Tax opportunities in a low-interest rate environment
TAX ALERT |
Many businesses and their stakeholders are experiencing significant challenges to their short-term liquidity due to the COVID-19 pandemic. Plummeting interest rates posted by the Bank of Canada and the Canada Revenue Agency may entice taxpayers to borrow to bridge the cash crunch, but is additional debt a good idea in these uncertain times? This article discusses how borrowing in a low-interest rate environment can present certain Canadian tax opportunities.
INCOME SPLITTING WITH FAMILY MEMBERS
Income splitting is a tax planning strategy that can reduce a family’s overall tax burden when family members, such as a spouse or children, are subject to lower marginal tax rates. This generally involves shifting taxable income from a high income tax rate member to a lower income tax rate member, directly or indirectly (for e.g. through a family trust).
The quarterly prescribed interest rate set by the CRA in Canada will decrease from 2 per cent to a historic low of 1 per cent effective July 1, 2020. Income splitting using a prescribed rate loan among Canadian family members may therefore become more attractive. Two examples are described below.
One trap to be aware of with intra-family prescribed rate loans is that the Income Tax Act (Act) contains certain attribution rules that can deem the income earned from loan proceeds to be attributed back to, and taxed in the hands of, the lender. There is a specific exclusion to these attribution rules for loans made to a spouse, or common-law partner, of the lender or to a related minor (the latter strategy is typically done through a trust), if interest is charged at a rate generally equal to or greater than the CRA prescribed rate.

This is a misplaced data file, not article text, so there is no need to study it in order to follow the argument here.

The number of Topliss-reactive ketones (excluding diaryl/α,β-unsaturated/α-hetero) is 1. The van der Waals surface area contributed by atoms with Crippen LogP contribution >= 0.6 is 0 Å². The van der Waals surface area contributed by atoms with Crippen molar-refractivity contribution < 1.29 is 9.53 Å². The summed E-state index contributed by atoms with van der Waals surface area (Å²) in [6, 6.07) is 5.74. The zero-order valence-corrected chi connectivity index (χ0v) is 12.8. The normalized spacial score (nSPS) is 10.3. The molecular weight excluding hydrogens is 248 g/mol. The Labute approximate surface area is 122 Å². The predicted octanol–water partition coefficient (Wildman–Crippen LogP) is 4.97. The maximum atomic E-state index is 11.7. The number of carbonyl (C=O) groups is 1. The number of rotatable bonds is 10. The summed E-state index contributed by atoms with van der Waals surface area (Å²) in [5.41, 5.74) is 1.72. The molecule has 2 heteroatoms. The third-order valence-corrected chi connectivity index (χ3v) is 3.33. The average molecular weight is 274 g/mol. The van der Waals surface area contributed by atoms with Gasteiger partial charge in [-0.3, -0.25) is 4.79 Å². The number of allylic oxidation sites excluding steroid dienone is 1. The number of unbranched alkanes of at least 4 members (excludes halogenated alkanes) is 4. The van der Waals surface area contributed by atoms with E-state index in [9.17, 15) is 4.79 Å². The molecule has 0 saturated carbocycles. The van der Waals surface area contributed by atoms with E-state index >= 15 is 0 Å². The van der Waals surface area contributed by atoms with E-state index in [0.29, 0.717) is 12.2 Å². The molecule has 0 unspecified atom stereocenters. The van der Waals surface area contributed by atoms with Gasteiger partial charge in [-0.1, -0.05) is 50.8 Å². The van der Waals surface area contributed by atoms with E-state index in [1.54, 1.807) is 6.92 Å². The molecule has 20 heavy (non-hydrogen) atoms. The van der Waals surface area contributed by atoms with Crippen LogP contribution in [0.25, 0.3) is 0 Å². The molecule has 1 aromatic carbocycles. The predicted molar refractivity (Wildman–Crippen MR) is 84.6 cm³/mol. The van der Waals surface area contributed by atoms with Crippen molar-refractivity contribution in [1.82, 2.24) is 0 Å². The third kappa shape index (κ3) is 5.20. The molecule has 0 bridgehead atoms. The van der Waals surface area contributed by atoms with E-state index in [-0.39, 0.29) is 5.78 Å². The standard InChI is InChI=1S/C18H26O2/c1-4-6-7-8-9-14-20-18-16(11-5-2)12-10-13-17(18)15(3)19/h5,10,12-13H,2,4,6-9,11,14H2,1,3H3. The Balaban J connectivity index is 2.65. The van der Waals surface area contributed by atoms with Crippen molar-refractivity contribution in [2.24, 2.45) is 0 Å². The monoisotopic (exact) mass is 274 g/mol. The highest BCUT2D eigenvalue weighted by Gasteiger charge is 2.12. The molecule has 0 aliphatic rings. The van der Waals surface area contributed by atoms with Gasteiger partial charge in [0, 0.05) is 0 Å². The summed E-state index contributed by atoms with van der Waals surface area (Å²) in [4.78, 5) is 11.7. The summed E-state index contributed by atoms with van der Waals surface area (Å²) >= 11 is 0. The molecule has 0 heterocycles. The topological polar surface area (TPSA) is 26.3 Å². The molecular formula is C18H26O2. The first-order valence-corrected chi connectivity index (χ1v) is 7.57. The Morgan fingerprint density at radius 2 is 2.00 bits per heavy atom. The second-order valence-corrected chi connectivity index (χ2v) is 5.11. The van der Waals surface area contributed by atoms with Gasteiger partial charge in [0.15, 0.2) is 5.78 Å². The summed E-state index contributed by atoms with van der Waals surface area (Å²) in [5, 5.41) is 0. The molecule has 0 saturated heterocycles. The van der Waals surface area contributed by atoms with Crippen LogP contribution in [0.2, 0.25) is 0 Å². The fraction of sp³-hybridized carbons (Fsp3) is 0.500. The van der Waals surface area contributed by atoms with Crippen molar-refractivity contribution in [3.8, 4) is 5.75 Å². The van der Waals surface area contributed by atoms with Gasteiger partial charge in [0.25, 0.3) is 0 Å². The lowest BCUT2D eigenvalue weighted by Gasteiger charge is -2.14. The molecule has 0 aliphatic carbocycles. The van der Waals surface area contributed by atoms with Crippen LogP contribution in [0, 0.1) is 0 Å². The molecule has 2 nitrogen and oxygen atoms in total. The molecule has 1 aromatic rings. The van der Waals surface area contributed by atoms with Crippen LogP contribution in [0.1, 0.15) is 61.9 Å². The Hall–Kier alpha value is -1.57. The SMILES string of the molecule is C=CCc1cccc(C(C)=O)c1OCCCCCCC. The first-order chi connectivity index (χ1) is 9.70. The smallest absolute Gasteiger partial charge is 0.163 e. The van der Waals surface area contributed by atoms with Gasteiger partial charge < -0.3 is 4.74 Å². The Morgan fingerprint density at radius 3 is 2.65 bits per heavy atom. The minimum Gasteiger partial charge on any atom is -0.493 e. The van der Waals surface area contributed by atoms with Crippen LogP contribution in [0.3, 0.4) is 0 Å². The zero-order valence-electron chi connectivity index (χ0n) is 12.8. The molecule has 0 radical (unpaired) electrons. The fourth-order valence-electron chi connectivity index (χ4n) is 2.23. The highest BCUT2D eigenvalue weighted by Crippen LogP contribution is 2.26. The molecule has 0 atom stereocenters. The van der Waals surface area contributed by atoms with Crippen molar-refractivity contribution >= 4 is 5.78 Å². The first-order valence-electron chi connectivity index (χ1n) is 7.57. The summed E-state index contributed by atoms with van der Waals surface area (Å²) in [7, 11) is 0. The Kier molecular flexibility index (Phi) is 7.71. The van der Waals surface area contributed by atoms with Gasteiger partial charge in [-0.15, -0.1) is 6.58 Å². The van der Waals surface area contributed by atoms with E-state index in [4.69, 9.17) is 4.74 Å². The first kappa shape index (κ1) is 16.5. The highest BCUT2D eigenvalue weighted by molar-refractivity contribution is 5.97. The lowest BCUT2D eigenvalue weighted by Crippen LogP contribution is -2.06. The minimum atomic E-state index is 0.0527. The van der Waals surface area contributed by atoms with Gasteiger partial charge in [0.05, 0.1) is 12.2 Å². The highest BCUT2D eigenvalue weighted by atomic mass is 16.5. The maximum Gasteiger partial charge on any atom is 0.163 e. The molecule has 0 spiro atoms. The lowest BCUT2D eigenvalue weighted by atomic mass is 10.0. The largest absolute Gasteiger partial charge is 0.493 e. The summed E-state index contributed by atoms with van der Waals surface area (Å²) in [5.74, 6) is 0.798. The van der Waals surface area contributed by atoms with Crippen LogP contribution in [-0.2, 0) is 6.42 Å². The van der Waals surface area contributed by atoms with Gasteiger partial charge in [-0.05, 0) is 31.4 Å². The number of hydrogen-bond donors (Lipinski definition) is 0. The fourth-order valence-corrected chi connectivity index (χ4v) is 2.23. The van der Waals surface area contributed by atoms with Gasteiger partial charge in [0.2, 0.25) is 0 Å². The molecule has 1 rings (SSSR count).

For example, assume that wife lends husband $100,000 for husband to invest and earn a return (of greater than 1 per cent). Wife could charge husband the 1 per cent prescribed rate on the loan and she will be taxed on the 1 per cent interest paid to her while husband claims a deduction for the interest paid. The family unit would be better off overall from a Canadian tax perspective because the return on the investment is taxed in his hands rather than attributed back to the wife due to the attribution exemption described above.
However, if the interest rate charged on the loan is below the CRA prescribed rate, the attribution rules will apply. As a result, no tax saving would be achieved. In addition, although using a prescribed rate loan can be an effective way to split income among family members, an analysis of the tax on split income (TOSI) rules must be undertaken if the borrowed funds are used to invest in a family business. The TOSI rules limit the tax benefits of income splitting where the related family member receiving the income has not made significant contributions to the family business.
To implement a prescribed rate loan, the prescribed interest rate must be the one in effect during the quarter in which the loan is made. Even if the prescribed rate increases in a future quarter, the original prescribed interest rate on the loan remains locked-in. Thus, taxpayers who wish to implement an income splitting strategy should consider implementing a prescribed rate loan when the prescribed rate is 1 per cent.
Modifying an existing intra-family loan